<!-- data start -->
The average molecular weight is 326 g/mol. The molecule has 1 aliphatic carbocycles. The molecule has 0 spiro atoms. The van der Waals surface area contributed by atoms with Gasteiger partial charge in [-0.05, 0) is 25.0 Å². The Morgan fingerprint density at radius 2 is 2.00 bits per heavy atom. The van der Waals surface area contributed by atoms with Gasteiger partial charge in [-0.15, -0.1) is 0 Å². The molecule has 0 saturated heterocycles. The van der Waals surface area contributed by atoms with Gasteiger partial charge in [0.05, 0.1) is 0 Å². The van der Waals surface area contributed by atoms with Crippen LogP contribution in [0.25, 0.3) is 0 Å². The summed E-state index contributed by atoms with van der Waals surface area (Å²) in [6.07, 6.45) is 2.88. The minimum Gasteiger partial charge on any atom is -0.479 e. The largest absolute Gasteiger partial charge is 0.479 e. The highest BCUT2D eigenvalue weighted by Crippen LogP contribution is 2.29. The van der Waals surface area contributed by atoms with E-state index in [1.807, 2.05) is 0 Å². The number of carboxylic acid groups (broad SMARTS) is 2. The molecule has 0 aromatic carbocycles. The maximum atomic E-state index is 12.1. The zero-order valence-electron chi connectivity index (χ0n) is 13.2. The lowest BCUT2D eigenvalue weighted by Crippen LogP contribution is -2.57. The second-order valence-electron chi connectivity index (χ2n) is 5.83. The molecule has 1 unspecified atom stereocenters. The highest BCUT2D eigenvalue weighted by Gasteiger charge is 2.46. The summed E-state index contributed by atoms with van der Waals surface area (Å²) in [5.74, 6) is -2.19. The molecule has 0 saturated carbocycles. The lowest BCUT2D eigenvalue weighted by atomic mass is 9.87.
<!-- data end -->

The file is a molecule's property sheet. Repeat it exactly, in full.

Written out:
The average molecular weight is 326 g/mol. The molecule has 1 aliphatic carbocycles. The molecule has 0 spiro atoms. The van der Waals surface area contributed by atoms with Gasteiger partial charge in [-0.05, 0) is 25.0 Å². The Morgan fingerprint density at radius 2 is 2.00 bits per heavy atom. The van der Waals surface area contributed by atoms with Gasteiger partial charge in [-0.15, -0.1) is 0 Å². The molecule has 0 saturated heterocycles. The van der Waals surface area contributed by atoms with Gasteiger partial charge in [0.05, 0.1) is 0 Å². The van der Waals surface area contributed by atoms with Crippen LogP contribution in [0.25, 0.3) is 0 Å². The summed E-state index contributed by atoms with van der Waals surface area (Å²) in [6.07, 6.45) is 2.88. The minimum Gasteiger partial charge on any atom is -0.479 e. The largest absolute Gasteiger partial charge is 0.479 e. The highest BCUT2D eigenvalue weighted by Crippen LogP contribution is 2.29. The van der Waals surface area contributed by atoms with E-state index in [1.807, 2.05) is 0 Å². The number of carboxylic acid groups (broad SMARTS) is 2. The molecule has 0 aromatic carbocycles. The maximum atomic E-state index is 12.1. The zero-order valence-electron chi connectivity index (χ0n) is 13.2. The lowest BCUT2D eigenvalue weighted by Crippen LogP contribution is -2.57. The second-order valence-electron chi connectivity index (χ2n) is 5.83. The molecule has 1 unspecified atom stereocenters. The highest BCUT2D eigenvalue weighted by Gasteiger charge is 2.46. The summed E-state index contributed by atoms with van der Waals surface area (Å²) in [5.74, 6) is -2.19. The molecule has 0 saturated carbocycles. The lowest BCUT2D eigenvalue weighted by atomic mass is 9.87.